Taming of the Shrew #
John Bell writes: In the earliest comedies there is a trace of the harridan in Katherina in The Taming of the Shrew. Putting aside for a moment the gender politics, it has to be acknowledged that The Taming of the Shrew is a very funny and brilliantly constructed comedy, and the roles of Kate and Petruchio have been a much sought after and enjoyed by generations of actors.
Performed today, the play can still evoke outrage and accusations of misogyny. But Shakespeare’s thinking is more subtle, more complex.
Given the social structure of 16th century England, Kate must learn to conform, to swear to ‘love, honour and obey’ her husband. But Katherina is a feisty and original young woman who defies her father’s plan to sell her off to the highest bidder. It takes a fellow maverick, Petruchio, to spot Kate’s superior qualities and put them both through a boot camp of a courtship in order to arrive at a contract that can accommodate them both in a marriage of true minds, one more satisfying than the conventional marriages around them.
Having entered the realm of comedy, Shakespeare’s women begin to exhibit a more beguiling femininity and we begin to wonder how much his personal situation was impacting on his writing. He was married at eighteen to Anne Hathaway who was eight years older, and with her he had two daughters, Judith and Susannah and a son Hamnet. This must have had some impact on a soul as lively and sensitive as Shakespeare’s, and given him fresh insights into women, as well as an increased empathy with them.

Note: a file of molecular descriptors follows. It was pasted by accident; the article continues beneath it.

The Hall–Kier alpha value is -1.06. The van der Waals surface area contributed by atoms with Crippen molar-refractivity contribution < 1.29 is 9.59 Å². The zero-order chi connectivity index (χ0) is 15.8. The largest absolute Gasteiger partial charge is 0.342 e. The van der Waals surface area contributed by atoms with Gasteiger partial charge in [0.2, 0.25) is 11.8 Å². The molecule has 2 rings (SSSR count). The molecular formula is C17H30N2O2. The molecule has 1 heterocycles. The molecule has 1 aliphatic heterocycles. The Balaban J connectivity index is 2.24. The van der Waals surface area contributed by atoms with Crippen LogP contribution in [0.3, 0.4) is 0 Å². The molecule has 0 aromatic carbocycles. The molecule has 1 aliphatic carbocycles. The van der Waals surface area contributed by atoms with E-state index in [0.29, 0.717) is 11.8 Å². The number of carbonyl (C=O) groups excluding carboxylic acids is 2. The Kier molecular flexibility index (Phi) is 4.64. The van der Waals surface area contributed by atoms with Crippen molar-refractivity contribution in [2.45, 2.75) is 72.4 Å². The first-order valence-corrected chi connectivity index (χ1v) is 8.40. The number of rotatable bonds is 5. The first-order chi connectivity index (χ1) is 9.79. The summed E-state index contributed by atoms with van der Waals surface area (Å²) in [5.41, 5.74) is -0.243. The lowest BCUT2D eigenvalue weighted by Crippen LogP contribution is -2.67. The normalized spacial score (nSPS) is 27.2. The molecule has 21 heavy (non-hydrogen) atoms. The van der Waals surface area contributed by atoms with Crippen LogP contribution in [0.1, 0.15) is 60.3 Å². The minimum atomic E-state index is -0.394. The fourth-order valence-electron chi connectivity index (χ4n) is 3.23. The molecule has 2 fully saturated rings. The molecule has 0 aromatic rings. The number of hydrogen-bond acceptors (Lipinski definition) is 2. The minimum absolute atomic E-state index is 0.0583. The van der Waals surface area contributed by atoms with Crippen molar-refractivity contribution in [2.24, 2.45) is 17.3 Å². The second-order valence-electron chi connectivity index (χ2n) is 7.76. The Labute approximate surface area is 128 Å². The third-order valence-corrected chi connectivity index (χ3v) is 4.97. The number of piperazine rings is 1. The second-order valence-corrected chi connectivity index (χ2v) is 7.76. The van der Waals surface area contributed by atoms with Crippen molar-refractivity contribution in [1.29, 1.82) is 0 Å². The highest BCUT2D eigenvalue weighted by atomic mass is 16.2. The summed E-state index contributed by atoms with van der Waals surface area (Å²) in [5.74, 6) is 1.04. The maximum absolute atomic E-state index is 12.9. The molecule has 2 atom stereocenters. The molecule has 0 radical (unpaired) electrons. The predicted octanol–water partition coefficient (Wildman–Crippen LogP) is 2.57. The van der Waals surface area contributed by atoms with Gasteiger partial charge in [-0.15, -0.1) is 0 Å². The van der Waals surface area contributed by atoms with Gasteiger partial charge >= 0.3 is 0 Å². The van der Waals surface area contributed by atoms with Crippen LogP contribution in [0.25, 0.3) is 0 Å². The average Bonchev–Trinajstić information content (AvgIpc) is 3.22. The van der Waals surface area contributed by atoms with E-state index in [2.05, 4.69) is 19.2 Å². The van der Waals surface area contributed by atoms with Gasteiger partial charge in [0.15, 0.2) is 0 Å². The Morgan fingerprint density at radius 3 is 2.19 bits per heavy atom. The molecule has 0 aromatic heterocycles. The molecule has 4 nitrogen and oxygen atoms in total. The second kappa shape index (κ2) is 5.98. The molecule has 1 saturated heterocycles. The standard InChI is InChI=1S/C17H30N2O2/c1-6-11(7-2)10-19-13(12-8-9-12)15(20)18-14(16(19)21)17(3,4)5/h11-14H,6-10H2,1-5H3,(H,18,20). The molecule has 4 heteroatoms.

The women of the comedies are, on the whole, smarter than the men, they outwit them and teach them valuable life lessons.
We see money and status being valued by various characters. In Taming of the Shrew, Petruchio’s materialistic attitude is unveiled when he states the importance of wealth after his friend Hortensio tells of Katherina’s wealth. “If wealthy, then happily in Padua.” (1.2.73) The importance of wealth is later apparent when Baptista choses Lucentio (Tranio in disguise) when has proven that he is wealthier than Gremio.
In Taming of the Shrew the character Lucentio obviously deeply love/adore Bianca from the first time he sees her, equally his equivalent Cameron does the same when he first lays eyes on Bianca. “I burn, I pine, I perish” shows the extent of his desire for her. However whilst in Taming of the Shrew Lucentio becomes a ‘better’ person (is able to obtain Bianca in the end not due to her becoming worse) whilst in 10 Things I Hate About You, Cameron eventually realises the Bianca is no ‘angel’ and even asks “Have you always been this selfish?” This is a form of role reversaling which is also seen when it comes to the submission of women and feminism.